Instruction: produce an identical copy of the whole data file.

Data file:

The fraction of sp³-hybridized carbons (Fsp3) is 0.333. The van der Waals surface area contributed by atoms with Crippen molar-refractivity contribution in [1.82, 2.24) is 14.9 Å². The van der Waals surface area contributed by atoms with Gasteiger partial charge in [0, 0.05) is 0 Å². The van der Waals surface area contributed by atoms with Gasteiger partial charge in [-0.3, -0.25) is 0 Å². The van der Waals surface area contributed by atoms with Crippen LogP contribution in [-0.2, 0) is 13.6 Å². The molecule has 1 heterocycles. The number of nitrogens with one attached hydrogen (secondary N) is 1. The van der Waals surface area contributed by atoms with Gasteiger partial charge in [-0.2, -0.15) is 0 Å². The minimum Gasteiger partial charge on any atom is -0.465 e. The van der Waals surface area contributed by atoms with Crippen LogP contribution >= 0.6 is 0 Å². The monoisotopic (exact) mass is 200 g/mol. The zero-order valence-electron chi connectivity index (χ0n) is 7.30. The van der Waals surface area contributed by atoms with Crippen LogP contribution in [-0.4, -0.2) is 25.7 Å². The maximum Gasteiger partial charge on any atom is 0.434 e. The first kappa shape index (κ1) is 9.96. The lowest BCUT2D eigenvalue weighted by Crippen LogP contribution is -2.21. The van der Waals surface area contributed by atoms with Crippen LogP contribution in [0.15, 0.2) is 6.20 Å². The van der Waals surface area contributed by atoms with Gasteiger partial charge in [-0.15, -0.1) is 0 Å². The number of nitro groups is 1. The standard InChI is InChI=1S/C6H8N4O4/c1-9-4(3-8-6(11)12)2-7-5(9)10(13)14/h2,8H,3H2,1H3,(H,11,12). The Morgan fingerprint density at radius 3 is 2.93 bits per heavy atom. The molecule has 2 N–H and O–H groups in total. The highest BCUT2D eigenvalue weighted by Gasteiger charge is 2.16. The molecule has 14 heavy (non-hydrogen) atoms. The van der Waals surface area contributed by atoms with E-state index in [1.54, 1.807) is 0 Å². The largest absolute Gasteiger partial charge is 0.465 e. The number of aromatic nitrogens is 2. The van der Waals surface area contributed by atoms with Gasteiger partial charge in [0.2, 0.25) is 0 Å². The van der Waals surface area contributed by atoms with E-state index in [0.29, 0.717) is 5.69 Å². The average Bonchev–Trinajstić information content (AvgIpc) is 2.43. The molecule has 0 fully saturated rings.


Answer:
The fraction of sp³-hybridized carbons (Fsp3) is 0.333. The van der Waals surface area contributed by atoms with Crippen molar-refractivity contribution in [1.82, 2.24) is 14.9 Å². The van der Waals surface area contributed by atoms with Gasteiger partial charge in [0, 0.05) is 0 Å². The van der Waals surface area contributed by atoms with Gasteiger partial charge in [-0.3, -0.25) is 0 Å². The van der Waals surface area contributed by atoms with Crippen LogP contribution in [-0.2, 0) is 13.6 Å². The molecule has 1 heterocycles. The number of nitrogens with one attached hydrogen (secondary N) is 1. The van der Waals surface area contributed by atoms with Gasteiger partial charge in [-0.2, -0.15) is 0 Å². The minimum Gasteiger partial charge on any atom is -0.465 e. The van der Waals surface area contributed by atoms with Crippen LogP contribution >= 0.6 is 0 Å². The monoisotopic (exact) mass is 200 g/mol. The zero-order valence-electron chi connectivity index (χ0n) is 7.30. The van der Waals surface area contributed by atoms with Crippen LogP contribution in [-0.4, -0.2) is 25.7 Å². The maximum Gasteiger partial charge on any atom is 0.434 e. The first kappa shape index (κ1) is 9.96. The lowest BCUT2D eigenvalue weighted by Crippen LogP contribution is -2.21. The van der Waals surface area contributed by atoms with Crippen LogP contribution in [0.15, 0.2) is 6.20 Å². The van der Waals surface area contributed by atoms with Gasteiger partial charge in [-0.15, -0.1) is 0 Å². The number of nitro groups is 1. The standard InChI is InChI=1S/C6H8N4O4/c1-9-4(3-8-6(11)12)2-7-5(9)10(13)14/h2,8H,3H2,1H3,(H,11,12). The Morgan fingerprint density at radius 3 is 2.93 bits per heavy atom. The molecule has 2 N–H and O–H groups in total. The highest BCUT2D eigenvalue weighted by Gasteiger charge is 2.16. The molecule has 14 heavy (non-hydrogen) atoms. The van der Waals surface area contributed by atoms with E-state index in [1.54, 1.807) is 0 Å². The largest absolute Gasteiger partial charge is 0.465 e. The number of aromatic nitrogens is 2. The van der Waals surface area contributed by atoms with Gasteiger partial charge in [0.2, 0.25) is 0 Å². The van der Waals surface area contributed by atoms with E-state index in [0.29, 0.717) is 5.69 Å². The average Bonchev–Trinajstić information content (AvgIpc) is 2.43. The molecule has 0 fully saturated rings.